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  1. "If we found it, what would we have done?"

  2. "Let's say we found it, what would we have done?"

I don't think they are not grammatically correct, because we didn't find it. For this reason, the sentence should express a hypothetical situation. So, they should be rewritten as in

  1. "If we had found it, what would we have done?"

  2. "Let's say we had found it, what would we have done?"

But interestingly, after giving a survey on whether they sound natural or not, I have got a lot of votes from native speakers that they sound natural.

I guess they wouldn't regard "if we found it" or "let's say we found it" as a hypothetical situation of the past, but the real situation of the past.

I want to hear your opinions on it.

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I guess they wouldn't regard "if we found it" or "let's say we found it" as a hypothetical situation of the past, but the real situation of the past.

I can't speak for all native speakers, of course, but I think you're overanalyzing it.

If you ask native speakers with a good command of grammar: Which of these sounds more correct to you?

  • "If we found it, what would we have done?"

  • "If we had found it, what would we have done?"

I think most would pick the second sentence. However, if you ask: Does this sound grammatically correct?

  • "If we found it, what would we have done?"

I think many would say yes, mostly because they aren't thinking it through as thoroughly as you are. For one, in conversation, we just talk and listen; we don't pay much mind to grammatical complexities such as epistemic modality. For another, the sentence is understandable enough as-is, and the grammatical faux pas you're highlighting in your question wouldn't be terribly jarring to many native speakers. Perhaps this is partly due to the sentence's phonetic resemblance to the contracted version:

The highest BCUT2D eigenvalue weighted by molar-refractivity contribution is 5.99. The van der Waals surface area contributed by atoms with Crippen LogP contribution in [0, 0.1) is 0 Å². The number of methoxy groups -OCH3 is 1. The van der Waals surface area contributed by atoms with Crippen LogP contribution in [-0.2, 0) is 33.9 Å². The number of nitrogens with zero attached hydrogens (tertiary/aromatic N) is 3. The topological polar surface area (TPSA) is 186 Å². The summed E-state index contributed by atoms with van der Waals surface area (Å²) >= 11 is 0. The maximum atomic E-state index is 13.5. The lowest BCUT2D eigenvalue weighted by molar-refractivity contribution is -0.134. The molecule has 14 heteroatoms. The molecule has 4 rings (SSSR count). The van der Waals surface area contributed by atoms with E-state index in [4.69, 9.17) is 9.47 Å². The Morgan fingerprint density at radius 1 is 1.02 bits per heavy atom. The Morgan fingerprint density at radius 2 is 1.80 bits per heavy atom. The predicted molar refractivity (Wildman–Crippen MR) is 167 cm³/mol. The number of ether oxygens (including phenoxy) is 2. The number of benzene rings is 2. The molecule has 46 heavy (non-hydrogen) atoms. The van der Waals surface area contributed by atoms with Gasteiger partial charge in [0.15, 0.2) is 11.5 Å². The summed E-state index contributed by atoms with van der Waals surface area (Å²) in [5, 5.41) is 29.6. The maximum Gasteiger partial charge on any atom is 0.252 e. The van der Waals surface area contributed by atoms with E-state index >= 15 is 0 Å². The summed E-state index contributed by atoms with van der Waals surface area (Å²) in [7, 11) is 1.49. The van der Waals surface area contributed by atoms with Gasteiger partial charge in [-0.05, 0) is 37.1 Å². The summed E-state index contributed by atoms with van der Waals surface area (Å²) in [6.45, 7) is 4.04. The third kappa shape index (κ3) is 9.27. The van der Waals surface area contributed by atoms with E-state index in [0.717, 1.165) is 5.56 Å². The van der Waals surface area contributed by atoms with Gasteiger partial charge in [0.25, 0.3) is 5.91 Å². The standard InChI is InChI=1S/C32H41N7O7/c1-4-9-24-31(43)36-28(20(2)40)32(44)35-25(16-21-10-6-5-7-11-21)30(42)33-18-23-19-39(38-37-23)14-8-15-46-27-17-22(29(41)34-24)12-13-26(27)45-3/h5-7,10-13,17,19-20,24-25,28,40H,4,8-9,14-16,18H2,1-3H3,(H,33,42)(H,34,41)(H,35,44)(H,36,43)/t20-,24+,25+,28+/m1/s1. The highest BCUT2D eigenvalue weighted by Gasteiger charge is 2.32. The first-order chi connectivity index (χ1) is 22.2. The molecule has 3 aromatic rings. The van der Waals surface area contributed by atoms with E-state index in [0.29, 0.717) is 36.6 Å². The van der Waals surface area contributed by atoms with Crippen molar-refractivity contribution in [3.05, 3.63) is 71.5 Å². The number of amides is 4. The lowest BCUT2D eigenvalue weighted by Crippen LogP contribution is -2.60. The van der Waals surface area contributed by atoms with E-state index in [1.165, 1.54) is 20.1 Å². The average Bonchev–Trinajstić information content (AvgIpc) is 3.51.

• "If we'd found it, what would we have done?

In short, native speakers wouldn't argue that this is a "real situation of the past," but they simply wouldn't notice the error. On the other hand, I think a misconjugated verb would be more evident to most native speakers:

  • If we finds it, what will we do?
  • Could you tell me what you think of Eungene' s answer? Even Eugene's interpretation seems to be very plausible, to my way of thinking. – SinK Jun 29 at 16:57
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It can express a perfect aspect in the conditional mood referring to the future. "Let's say (for example), we found it (tomorrow), what would we have done (with it by the end of the week)?

  • Interesting, I think it could read in your way, but I'm not sure other native speakers would agree with you on the point. – SinK Jun 29 at 17:00
  • Thank you,Floret. That is why English is classified as an analytical language. My interpretation may sound dubious when applied to the question in your pattern.But you can easily say: "If I were supplied with the materials tomorrow, I would have done the job by the end of the week". – Eugene Jun 29 at 17:58
  • It should be "what would we do", not "what would we have done". This is known as Second Conditional, as opposed to third conditional which talks about an unreal past. See this. – laugh Jun 30 at 19:09

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